County officials, faced with the prospect of soaring budget deficits, are searching for ways to save every penny they can.
And they think they may have found one way to save money in the countywide emergency medical service — transfer one or more paramedic positions from Lealman to Pinellas Park.
The paramedic positions would be moved to Station 16 in Kenneth City. The transfer became possible when Pinellas Park reopened that station after taking over Kenneth City's fire delivery service last month from Lealman.
"We're actively studying what the impact would be of making Pinellas Park Engine 16 a … paramedic unit," said Craig Hare, the county's EMS division manager.
The key to any transfer, Hare said, would be to ensure that response times in the area would remain the same. Hare said the county is analyzing data to determine if that would be the case.
But it's unlikely that will be the case, Lealman fire Chief Rick Graham said.
Station 16 is between Lealman Stations 18 and 19. It is less than 2 miles from Lealman Station 18 and about a mile from Lealman Station 19. Graham said that mid-portion of the area accounts for the fewest calls in the Kenneth City/Lealman area. So it is unlikely that such a changeover would enhance coverage.
"I think it's going to stay just the way it is," Graham said. But, "I could be wrong."
Pinellas Park fire Chief Doug Lewis said his city has asked for county funding to place a full-time paramedic at Station 16. But, he said, it's up to the county to decide whether one is needed and whether it should be a new position or one transferred from elsewhere.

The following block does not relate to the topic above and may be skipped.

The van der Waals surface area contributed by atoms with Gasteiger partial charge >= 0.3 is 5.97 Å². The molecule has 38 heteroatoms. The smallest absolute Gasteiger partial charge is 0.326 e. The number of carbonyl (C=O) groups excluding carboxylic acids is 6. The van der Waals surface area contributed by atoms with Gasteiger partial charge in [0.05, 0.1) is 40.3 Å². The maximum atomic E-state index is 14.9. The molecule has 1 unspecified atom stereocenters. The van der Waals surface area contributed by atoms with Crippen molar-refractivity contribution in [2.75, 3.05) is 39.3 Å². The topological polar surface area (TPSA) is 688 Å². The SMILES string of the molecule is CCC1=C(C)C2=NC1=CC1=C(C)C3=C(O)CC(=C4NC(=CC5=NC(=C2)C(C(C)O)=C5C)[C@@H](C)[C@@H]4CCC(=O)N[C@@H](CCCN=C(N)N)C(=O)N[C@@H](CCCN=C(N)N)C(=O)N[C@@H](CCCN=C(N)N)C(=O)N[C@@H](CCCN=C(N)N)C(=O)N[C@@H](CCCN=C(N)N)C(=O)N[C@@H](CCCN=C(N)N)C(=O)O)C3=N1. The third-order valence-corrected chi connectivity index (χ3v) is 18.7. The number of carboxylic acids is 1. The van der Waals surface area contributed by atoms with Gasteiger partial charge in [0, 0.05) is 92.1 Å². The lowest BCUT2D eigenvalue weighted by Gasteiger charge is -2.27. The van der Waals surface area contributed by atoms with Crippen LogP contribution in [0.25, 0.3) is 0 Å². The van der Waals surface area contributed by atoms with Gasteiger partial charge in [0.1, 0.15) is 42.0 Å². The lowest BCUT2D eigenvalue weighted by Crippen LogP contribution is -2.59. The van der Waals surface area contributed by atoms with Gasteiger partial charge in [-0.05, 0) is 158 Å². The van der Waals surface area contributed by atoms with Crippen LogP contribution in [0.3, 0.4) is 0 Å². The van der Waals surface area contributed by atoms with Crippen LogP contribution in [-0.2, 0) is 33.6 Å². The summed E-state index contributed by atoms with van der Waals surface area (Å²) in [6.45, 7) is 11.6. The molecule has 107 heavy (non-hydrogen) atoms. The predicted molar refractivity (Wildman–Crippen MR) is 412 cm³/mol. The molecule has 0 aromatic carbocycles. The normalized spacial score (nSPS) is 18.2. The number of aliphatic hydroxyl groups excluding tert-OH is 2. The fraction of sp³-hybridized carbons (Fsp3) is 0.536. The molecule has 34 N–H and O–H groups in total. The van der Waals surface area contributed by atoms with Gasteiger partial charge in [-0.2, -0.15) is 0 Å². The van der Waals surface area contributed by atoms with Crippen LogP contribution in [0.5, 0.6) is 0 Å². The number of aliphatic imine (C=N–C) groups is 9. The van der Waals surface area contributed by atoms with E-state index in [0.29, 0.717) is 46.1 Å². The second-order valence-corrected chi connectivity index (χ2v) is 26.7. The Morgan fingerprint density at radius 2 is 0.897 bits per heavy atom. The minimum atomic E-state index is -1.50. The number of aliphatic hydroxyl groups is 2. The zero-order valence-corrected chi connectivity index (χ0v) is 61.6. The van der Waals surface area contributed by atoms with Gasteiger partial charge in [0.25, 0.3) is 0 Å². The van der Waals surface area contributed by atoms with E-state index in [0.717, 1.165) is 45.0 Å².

The county has several options. It could leave things as they are. It could simply finance a new paramedic position in Kenneth City, an unlikely possibility considering the expected budget crunch in the coming fiscal year.
Or it could move one or more of Lealman's four positions.
Moving just one position could save county taxpayers a bit more than $101,000 a year using this year's figures. That's because one paramedic position with Pinellas Park costs about $369,931 a year and the same position with Lealman costs about $470,989 annually.
The county's formula for each position includes 3.4 paramedics (one for each of the three 24-hour shifts and for the paramedic who replaces those who are ill or on vacation), plus support personnel, fuel, money for rescue vehicles and other such necessities. Each city and district has a different pay, benefit and pension plan which contributes to the differences in costs.
But the county could also decide to move one of Station 19's three positions to Pinellas Park, eliminate a second position and leave the third in place. The savings with that move would be substantial: About $571,550 each year.
Transferring positions has precedent. Last year, the county eliminated two paramedic positions from the Pinellas Suncoast Fire and Rescue District and gave all the EMS service in the area to a nearby Seminole station, which provides the service at a lower cost.
It's too early to know if the county will do something similar in Lealman. Hare said it all hinges on the estimated volume of calls for help and Pinellas Park's ability to maintain a prompt response time.
Lewis said he believes that can be done. He said a decision could be made within the next 90 days.
Reach Anne Lindberg at email@example.com or (727) 893-8450.